Audit and quality control in angioplasty in Europe: procedural results of the AQUA Study 1997: assessment of 250 randomly selected coronary interventions performed in 25 centres of five European countries. AQUA Study Group, Nucleus Clinical Issues, Working Group Coronary Circulation, of the European Society of Cardiology

Eur Heart J. 1999 Sep;20(17):1261-70. doi: 10.1053/euhj.1998.1307.


Aims: Percutaneous transluminal coronary angioplasty (PTCA) has become the most widely used major intervention in western medicine. However, there is disparate use of this technique among different European countries and the U.S.A. In an attempt at quality assurance, the working group Coronary Circulation of the European Society of Cardiology has carried out a study on appropriateness, necessity, and performance of PTCA in Europe. The present paper reports on the procedural results of this survey.

Methods: In a multicentre case-control study in Europe, 750 patients (544 men, 206 women) with documented vascular disease of the From the countries participating in the European Registry of Coronary Intervention, the three countries with the highest absolute PTCA volume (Germany, France, and the United Kingdom) and two randomly selected countries (Belgium and Italy) were chosen for investigation. In these countries, five centres were selected at random according to the following criteria: one centre with >1000, three centres with 300-1000, and one centre with <300 procedures per year. In each of these, 10 cases from the first half of 1997 were randomly identified and all pertinent documentation was collected.

Results: In 250 cases, 325 stenoses were addressed as target lesions. Single vessel disease was present in 41%. History included stable angina in 49%, unstable angina in 32%, atypical chest pain in 6%, no anginal pain in 12%, and acute/subacute myocardial infarction in 13%. The percentage of patients with either positive stress test and/or unstable angina, acute/subacute infarction, previous infarction (within 6 months) or coronary revascularization amounted to 98%. Single vessel intervention accounted for 90%. In 41% balloon-only angioplasty was performed and in 54% at least one stent was implanted with considerable variation among countries. The use of other new devices amounted to only 3%. In 92%, the operators documented a successful procedure. Major complications (myocardial infarction, emergency bypass surgery, or death) were found in 4.8%.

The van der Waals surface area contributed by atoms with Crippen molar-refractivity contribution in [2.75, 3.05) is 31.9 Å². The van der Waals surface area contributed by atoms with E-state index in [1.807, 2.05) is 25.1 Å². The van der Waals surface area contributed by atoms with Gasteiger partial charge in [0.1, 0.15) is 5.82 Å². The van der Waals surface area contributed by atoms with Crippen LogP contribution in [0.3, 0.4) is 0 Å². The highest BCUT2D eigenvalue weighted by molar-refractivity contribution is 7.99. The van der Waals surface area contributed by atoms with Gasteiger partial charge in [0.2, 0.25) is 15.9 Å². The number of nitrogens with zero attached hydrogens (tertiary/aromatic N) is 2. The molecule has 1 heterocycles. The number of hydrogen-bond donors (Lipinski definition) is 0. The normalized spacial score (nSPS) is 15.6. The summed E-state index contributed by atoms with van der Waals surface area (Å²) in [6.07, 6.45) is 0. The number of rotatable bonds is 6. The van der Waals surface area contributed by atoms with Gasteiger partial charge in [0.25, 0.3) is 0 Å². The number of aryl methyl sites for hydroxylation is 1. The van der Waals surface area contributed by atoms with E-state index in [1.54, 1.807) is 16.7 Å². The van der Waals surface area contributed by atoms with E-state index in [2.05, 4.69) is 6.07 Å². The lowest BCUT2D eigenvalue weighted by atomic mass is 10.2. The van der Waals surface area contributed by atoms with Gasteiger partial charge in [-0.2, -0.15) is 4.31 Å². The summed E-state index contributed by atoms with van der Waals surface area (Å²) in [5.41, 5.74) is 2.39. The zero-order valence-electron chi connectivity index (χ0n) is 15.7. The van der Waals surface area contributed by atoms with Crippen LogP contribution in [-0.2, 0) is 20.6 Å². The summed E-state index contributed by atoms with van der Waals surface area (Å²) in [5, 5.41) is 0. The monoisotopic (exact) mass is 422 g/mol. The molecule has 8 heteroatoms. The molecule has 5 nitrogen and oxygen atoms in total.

Conclusions: Based on scrutinized hospital and operator data, the present study revealed a satisfactorily high percentage of justifiable indications, an adequate procedural success rate, and an acceptably low complication rate. Further analysis by an expert panel will address appropriateness, necessity, and procedural performance of the individual cases.

Publication types

  • Multicenter Study
  • Research Support, Non-U.S. Gov't

MeSH terms

  • Angioplasty, Balloon, Coronary* / adverse effects
  • Angioplasty, Balloon, Coronary* / economics
  • Angioplasty, Balloon, Coronary* / statistics & numerical data
  • Coronary Disease / therapy*
  • Europe
  • Female
  • Humans
  • Male
  • Medical Audit
  • Middle Aged
  • Quality Control
  • Stents
  • Treatment Outcome